Broadband adoption slows down, but blacks catch up

Aug 11, 2010 By PETER SVENSSON , AP Technology Writer

(AP) -- The adoption of high-speed Internet service in homes has slowed to a crawl this year after a decade of rapid growth, according to two new studies. And it looks as if broadband is going to be a tough sell for those who don't already have it.

The Pew & American Life Project said 66 percent of U.S. adults now use broadband at home, up from 63 percent last year. The difference is not statistically significant.

Leichtman Research Group issued a separate report that said cable TV and phone companies added a net 336,000 broadband subscribers in the April-June period, fewer than in any quarter in the last nine years. Phone companies lost a net 7,500 subscribers - a first. Cable TV companies accounted for the growth.

Leichtman's research was based on earnings statements reported by the major phone and cable companies for the second quarter, while Pew conducted a phone survey of 2,252 people in April and May. Both reports came out Wednesday.

Of the adults Pew surveyed, 53 percent said they didn't believe the spreading of affordable broadband access should be a major government priority. Non-Internet users were even less likely to support government intervention in the industry.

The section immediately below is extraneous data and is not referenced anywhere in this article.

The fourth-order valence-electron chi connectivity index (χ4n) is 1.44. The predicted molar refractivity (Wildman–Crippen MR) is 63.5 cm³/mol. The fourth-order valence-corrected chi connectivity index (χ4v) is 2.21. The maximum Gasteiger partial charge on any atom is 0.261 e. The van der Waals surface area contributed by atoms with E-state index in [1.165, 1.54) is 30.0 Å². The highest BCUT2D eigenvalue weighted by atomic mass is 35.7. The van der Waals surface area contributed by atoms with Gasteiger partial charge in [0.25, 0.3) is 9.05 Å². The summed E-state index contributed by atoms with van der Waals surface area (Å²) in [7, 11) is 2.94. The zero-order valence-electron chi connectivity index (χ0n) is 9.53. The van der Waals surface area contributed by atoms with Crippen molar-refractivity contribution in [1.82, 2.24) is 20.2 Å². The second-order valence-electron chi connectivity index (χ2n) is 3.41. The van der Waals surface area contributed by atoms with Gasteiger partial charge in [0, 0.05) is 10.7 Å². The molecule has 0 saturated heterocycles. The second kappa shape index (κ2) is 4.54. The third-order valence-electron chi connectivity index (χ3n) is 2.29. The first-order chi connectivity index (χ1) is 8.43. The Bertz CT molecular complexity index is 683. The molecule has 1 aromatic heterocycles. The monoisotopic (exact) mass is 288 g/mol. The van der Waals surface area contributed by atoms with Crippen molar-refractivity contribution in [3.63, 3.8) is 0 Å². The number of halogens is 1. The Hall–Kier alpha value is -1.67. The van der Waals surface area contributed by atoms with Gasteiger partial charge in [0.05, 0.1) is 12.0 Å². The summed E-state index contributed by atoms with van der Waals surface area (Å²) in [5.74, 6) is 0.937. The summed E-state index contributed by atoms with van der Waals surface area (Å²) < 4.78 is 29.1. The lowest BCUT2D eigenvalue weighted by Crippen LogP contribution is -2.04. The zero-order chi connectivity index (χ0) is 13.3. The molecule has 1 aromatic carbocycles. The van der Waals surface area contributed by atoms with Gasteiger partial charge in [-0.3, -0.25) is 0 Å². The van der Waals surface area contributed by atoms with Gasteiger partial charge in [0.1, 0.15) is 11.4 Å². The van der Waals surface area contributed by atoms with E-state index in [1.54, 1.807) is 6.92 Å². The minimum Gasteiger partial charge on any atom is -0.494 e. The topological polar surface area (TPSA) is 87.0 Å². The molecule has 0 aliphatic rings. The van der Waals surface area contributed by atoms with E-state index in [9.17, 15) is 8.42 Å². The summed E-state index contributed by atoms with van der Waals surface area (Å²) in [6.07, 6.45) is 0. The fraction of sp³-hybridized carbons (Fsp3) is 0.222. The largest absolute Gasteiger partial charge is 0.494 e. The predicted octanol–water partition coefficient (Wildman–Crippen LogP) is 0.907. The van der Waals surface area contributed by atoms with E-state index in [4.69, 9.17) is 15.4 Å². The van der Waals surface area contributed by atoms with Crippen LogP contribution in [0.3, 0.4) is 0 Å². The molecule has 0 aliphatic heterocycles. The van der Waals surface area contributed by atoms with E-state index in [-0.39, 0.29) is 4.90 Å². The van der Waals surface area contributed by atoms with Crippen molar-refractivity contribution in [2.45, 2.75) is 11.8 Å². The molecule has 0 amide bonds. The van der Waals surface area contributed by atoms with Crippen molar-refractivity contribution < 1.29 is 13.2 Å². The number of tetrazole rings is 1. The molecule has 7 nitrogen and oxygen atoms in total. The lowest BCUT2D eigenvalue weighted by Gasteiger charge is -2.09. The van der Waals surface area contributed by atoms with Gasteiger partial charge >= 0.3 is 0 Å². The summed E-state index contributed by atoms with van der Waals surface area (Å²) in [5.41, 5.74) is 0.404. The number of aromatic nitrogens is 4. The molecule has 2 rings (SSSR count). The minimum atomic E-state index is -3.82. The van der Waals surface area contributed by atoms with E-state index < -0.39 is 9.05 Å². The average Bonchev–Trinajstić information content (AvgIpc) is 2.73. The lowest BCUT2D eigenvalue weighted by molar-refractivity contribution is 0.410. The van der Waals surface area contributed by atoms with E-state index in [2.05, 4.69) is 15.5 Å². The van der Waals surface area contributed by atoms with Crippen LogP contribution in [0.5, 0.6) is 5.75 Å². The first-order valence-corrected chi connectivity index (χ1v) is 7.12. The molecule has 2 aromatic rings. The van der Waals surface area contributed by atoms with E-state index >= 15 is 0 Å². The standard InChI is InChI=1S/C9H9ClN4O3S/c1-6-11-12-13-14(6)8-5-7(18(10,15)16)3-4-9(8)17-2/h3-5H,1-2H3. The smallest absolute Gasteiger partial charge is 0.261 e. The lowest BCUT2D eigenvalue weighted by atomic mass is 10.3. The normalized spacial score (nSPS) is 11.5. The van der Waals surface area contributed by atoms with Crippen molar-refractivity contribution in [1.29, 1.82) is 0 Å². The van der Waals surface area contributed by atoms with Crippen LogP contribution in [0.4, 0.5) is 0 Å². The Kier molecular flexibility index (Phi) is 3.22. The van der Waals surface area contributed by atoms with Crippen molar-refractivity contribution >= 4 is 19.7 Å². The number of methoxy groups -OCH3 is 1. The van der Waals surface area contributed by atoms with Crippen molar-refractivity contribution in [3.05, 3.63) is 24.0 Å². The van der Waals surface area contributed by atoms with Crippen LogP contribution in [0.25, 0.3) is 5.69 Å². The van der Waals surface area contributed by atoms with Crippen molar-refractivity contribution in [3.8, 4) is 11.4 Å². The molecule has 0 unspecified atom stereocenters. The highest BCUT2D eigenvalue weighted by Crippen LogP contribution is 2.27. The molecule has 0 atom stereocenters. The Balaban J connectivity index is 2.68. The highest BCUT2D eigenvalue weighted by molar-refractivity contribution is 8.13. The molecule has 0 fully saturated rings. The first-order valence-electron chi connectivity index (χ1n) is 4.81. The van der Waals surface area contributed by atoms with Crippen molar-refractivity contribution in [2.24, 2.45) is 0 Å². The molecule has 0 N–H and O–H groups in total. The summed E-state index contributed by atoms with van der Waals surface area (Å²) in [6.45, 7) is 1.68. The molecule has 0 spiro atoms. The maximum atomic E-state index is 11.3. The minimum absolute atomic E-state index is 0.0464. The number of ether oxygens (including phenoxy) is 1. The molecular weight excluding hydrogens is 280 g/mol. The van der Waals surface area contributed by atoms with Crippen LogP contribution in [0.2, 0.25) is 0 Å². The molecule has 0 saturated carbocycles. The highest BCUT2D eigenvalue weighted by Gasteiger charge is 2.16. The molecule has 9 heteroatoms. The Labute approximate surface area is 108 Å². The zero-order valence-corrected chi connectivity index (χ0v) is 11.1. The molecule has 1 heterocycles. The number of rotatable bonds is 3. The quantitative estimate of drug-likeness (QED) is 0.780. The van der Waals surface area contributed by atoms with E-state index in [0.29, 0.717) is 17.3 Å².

That fits in with previous Pew surveys, which have shown that most people who don't have Internet service at home just aren't interested in it, particularly if they're over the age of 64. A minority don't have it because it's too expensive or not available at all.

The FCC's national broadband plan, released in March, found that 14 million to 24 million Americans do not have access to broadband. The plan, mandated by last year's stimulus bill, lays out a roadmap for bringing high-speed connections to all Americans.

The Pew survey found one group that has signed up for broadband at a rapid pace in the past year: blacks. Last year, 46 percent of them used broadband at home. This year, the figure was 56 percent, meaning they're closing the gap with Americans at large, but there's still room for further gains.

The study found that blacks and English-speaking Latinos are significantly more likely than whites to say that a lack of access is a "major disadvantage" when it comes to such things as finding out about job opportunities and getting health information. The survey was conducted only in English and did not include Latinos who spoke only Spanish.

The Pew study has a margin of sampling error of plus or minus 2.4 percentage points.

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